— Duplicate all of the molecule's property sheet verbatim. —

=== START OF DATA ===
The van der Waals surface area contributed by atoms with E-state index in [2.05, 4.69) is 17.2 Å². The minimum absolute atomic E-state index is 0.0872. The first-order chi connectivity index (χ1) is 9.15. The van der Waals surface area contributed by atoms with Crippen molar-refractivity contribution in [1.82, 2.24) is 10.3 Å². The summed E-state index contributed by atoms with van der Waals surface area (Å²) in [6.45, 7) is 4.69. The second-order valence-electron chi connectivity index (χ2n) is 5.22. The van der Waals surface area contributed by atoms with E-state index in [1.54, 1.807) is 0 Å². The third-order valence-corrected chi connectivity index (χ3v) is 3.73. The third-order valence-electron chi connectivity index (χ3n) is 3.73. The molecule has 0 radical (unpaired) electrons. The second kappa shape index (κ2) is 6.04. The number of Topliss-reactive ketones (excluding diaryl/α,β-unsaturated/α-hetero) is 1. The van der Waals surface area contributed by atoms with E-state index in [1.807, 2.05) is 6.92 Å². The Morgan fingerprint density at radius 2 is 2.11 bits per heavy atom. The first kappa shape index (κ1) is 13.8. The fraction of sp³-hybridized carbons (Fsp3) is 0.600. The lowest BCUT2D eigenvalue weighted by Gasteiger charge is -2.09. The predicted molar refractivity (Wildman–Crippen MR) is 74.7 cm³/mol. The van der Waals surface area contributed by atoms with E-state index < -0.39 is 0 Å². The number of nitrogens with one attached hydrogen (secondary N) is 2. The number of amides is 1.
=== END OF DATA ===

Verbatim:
The van der Waals surface area contributed by atoms with E-state index in [2.05, 4.69) is 17.2 Å². The minimum absolute atomic E-state index is 0.0872. The first-order chi connectivity index (χ1) is 9.15. The van der Waals surface area contributed by atoms with Crippen molar-refractivity contribution in [1.82, 2.24) is 10.3 Å². The summed E-state index contributed by atoms with van der Waals surface area (Å²) in [6.45, 7) is 4.69. The second-order valence-electron chi connectivity index (χ2n) is 5.22. The van der Waals surface area contributed by atoms with E-state index in [1.54, 1.807) is 0 Å². The third-order valence-corrected chi connectivity index (χ3v) is 3.73. The third-order valence-electron chi connectivity index (χ3n) is 3.73. The molecule has 0 radical (unpaired) electrons. The second kappa shape index (κ2) is 6.04. The number of Topliss-reactive ketones (excluding diaryl/α,β-unsaturated/α-hetero) is 1. The van der Waals surface area contributed by atoms with E-state index in [1.807, 2.05) is 6.92 Å². The Morgan fingerprint density at radius 2 is 2.11 bits per heavy atom. The first kappa shape index (κ1) is 13.8. The fraction of sp³-hybridized carbons (Fsp3) is 0.600. The lowest BCUT2D eigenvalue weighted by Gasteiger charge is -2.09. The predicted molar refractivity (Wildman–Crippen MR) is 74.7 cm³/mol. The van der Waals surface area contributed by atoms with E-state index < -0.39 is 0 Å². The number of nitrogens with one attached hydrogen (secondary N) is 2. The number of amides is 1.